This reminds me of one of the facts about American life that undermines the widely held belief in the death of the American middle class.  That picture of India is the picture of a place where people aren’t middle class but aspire to be.  People who are struggling, work.

Even if you could go hire 1,000 engineers in American universities, you’d still end up with 700 Asian engineers.

College is widely attended in America.  If the middle class is dying, it’s not for lack of education.  And, once you’re there, you can choose among hundreds of areas of study.  They all basically cost the same and take the same amount of time.  But, some require more work.  And the harder subjects generally pay more – engineering, sciences, computer & technology.  The main difference is – how hard do you want to work for the next 4 to 6 years in order to increase your lifetime earnings?  Now, wouldn’t you think latest “first generation that will be worse off than their parents” would be clawing and fighting to get the spots in those subjects?  Yet, how many American universities would literally be closing down those departments if they didn’t have immigrant students to fill up the classes with?

So they don’t want to be plumbers because it’s not glamorous enough.  And they don’t want those STEM jobs because that would require a lot of studying.  Might interfere with the partying.  Wait, I forget about all those students who cannot “afford” to go to college.  And yet strangely enough I see far fewer teenagers working then when I was young.  Now I probably sound like an old reactionary. But if they aren’t working I say good for them!  They should optimize.  I presume they need the money much less than I did when I was 15 or 16 years old, back in the early 1970s.

Despite the decline of the middle class, college administrators tell professors like me that they must offer more and more luxurious student housing to keep up with the fact that kids today don’t grow up sharing a bedroom.  From the NYT:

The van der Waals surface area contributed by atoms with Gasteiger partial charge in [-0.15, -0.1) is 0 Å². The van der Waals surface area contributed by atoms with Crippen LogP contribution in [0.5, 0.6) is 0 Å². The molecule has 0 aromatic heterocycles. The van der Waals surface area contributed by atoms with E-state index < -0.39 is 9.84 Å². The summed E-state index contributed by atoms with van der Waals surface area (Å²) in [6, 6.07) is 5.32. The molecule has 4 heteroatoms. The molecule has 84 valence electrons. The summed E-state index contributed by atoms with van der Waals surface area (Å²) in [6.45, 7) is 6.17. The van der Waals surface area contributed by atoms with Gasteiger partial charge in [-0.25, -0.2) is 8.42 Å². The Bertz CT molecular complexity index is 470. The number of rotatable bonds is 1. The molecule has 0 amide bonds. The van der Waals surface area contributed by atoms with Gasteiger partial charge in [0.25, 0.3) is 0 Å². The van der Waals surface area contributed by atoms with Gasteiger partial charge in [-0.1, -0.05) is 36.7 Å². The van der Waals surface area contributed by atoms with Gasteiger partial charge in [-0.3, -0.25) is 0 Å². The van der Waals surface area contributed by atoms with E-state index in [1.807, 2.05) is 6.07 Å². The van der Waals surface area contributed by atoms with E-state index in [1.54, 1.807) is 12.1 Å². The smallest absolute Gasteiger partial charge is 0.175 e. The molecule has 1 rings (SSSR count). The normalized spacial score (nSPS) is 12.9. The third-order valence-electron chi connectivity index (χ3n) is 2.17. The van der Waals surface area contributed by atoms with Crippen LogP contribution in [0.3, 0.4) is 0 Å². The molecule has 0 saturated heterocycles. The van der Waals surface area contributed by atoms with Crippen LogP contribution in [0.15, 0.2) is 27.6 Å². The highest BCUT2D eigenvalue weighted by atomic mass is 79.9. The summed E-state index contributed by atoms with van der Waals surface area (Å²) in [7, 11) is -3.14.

COLUMBIA, Mo. “” Brenden Heiland had breathed the vanilla lavender-scented clubhouse air. He had seen the beach volleyball court, toured the game room equipped with billiards, Ping-Pong and air hockey tables, and learned with delight of the Friday pool parties with a D.J., free food and snow cones, spiked with rum for those of age.

Now, as he and the three friends he was apartment hunting with stood peering at the pool, Mr. Heiland, 19, pondered what life might be like if he chose to live in this off-campus complex, the Grove, when his sophomore year at the University of Missouri begins this fall.

“It’s like a vacation, almost,” he said. “I’m not going to go to class “” that’s how I look at it.”

As private housing developers try harder than ever to outdo the amenities that their competitors offer in college towns, concern is growing about the academic and social consequences of upscale off-campus student housing.

The spas, tanning salons and sprawling pools offered by these complexes, which often require their tenants to be students, are a far cry from the traditional on-campus residence halls that may house classrooms and faculty and host lectures and academic discussions.

What happened to those cement block prison cell dorm rooms of the 1970s?